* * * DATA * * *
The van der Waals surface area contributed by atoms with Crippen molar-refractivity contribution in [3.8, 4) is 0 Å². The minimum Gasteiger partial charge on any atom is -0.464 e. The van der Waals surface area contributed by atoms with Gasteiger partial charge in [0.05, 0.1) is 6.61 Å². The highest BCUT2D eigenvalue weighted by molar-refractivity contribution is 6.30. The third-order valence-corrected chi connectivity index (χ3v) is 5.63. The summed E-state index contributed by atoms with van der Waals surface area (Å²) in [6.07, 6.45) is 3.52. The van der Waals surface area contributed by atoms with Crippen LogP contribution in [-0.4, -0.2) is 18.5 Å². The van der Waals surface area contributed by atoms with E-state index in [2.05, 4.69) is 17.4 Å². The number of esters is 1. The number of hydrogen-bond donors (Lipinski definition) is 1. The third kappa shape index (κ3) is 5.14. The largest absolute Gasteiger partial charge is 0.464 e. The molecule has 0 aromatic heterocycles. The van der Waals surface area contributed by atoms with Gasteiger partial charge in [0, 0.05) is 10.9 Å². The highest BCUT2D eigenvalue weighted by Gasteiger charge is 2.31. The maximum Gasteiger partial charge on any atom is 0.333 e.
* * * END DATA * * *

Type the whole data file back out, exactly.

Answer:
The van der Waals surface area contributed by atoms with Crippen molar-refractivity contribution in [3.8, 4) is 0 Å². The minimum Gasteiger partial charge on any atom is -0.464 e. The van der Waals surface area contributed by atoms with Gasteiger partial charge in [0.05, 0.1) is 6.61 Å². The highest BCUT2D eigenvalue weighted by molar-refractivity contribution is 6.30. The third-order valence-corrected chi connectivity index (χ3v) is 5.63. The summed E-state index contributed by atoms with van der Waals surface area (Å²) in [6.07, 6.45) is 3.52. The van der Waals surface area contributed by atoms with Crippen LogP contribution in [-0.4, -0.2) is 18.5 Å². The van der Waals surface area contributed by atoms with E-state index in [2.05, 4.69) is 17.4 Å². The number of esters is 1. The number of hydrogen-bond donors (Lipinski definition) is 1. The third kappa shape index (κ3) is 5.14. The largest absolute Gasteiger partial charge is 0.464 e. The molecule has 0 aromatic heterocycles. The van der Waals surface area contributed by atoms with Gasteiger partial charge in [0, 0.05) is 10.9 Å². The highest BCUT2D eigenvalue weighted by Gasteiger charge is 2.31. The maximum Gasteiger partial charge on any atom is 0.333 e.